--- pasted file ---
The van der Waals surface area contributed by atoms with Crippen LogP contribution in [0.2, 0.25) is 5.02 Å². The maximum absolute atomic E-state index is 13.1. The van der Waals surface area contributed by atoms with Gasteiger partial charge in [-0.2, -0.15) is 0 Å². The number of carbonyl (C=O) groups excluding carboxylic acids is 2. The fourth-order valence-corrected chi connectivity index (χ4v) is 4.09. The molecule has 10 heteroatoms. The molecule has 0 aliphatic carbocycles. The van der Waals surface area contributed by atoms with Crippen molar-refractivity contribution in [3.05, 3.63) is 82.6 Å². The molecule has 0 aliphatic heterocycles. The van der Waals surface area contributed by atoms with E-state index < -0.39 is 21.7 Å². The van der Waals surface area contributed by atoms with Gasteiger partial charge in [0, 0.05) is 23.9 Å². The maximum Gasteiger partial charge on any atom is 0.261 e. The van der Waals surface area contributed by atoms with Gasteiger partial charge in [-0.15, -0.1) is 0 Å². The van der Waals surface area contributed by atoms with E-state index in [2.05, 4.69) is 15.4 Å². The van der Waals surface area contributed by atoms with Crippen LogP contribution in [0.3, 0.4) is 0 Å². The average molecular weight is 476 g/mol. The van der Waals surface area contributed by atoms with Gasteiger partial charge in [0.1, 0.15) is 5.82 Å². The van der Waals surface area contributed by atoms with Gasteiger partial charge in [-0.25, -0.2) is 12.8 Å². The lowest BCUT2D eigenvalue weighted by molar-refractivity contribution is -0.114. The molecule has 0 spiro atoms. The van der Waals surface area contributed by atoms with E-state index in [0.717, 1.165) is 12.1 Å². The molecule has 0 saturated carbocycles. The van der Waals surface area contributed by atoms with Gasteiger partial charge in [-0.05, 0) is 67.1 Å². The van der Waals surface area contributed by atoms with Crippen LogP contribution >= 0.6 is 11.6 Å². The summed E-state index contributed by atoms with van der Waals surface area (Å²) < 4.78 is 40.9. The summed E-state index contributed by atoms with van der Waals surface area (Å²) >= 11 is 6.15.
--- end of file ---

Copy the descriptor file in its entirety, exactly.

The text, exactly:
The van der Waals surface area contributed by atoms with Crippen LogP contribution in [0.2, 0.25) is 5.02 Å². The maximum absolute atomic E-state index is 13.1. The van der Waals surface area contributed by atoms with Gasteiger partial charge in [-0.2, -0.15) is 0 Å². The number of carbonyl (C=O) groups excluding carboxylic acids is 2. The fourth-order valence-corrected chi connectivity index (χ4v) is 4.09. The molecule has 10 heteroatoms. The molecule has 0 aliphatic carbocycles. The van der Waals surface area contributed by atoms with Crippen molar-refractivity contribution in [3.05, 3.63) is 82.6 Å². The molecule has 0 aliphatic heterocycles. The van der Waals surface area contributed by atoms with E-state index < -0.39 is 21.7 Å². The van der Waals surface area contributed by atoms with Gasteiger partial charge in [0, 0.05) is 23.9 Å². The maximum Gasteiger partial charge on any atom is 0.261 e. The van der Waals surface area contributed by atoms with Gasteiger partial charge in [-0.15, -0.1) is 0 Å². The van der Waals surface area contributed by atoms with E-state index in [2.05, 4.69) is 15.4 Å². The van der Waals surface area contributed by atoms with Crippen LogP contribution in [0.3, 0.4) is 0 Å². The average molecular weight is 476 g/mol. The van der Waals surface area contributed by atoms with Gasteiger partial charge in [0.1, 0.15) is 5.82 Å². The van der Waals surface area contributed by atoms with Gasteiger partial charge in [-0.25, -0.2) is 12.8 Å². The lowest BCUT2D eigenvalue weighted by molar-refractivity contribution is -0.114. The molecule has 0 spiro atoms. The van der Waals surface area contributed by atoms with E-state index in [0.717, 1.165) is 12.1 Å². The molecule has 0 saturated carbocycles. The van der Waals surface area contributed by atoms with Gasteiger partial charge in [-0.05, 0) is 67.1 Å². The van der Waals surface area contributed by atoms with Crippen LogP contribution >= 0.6 is 11.6 Å². The summed E-state index contributed by atoms with van der Waals surface area (Å²) < 4.78 is 40.9. The summed E-state index contributed by atoms with van der Waals surface area (Å²) >= 11 is 6.15.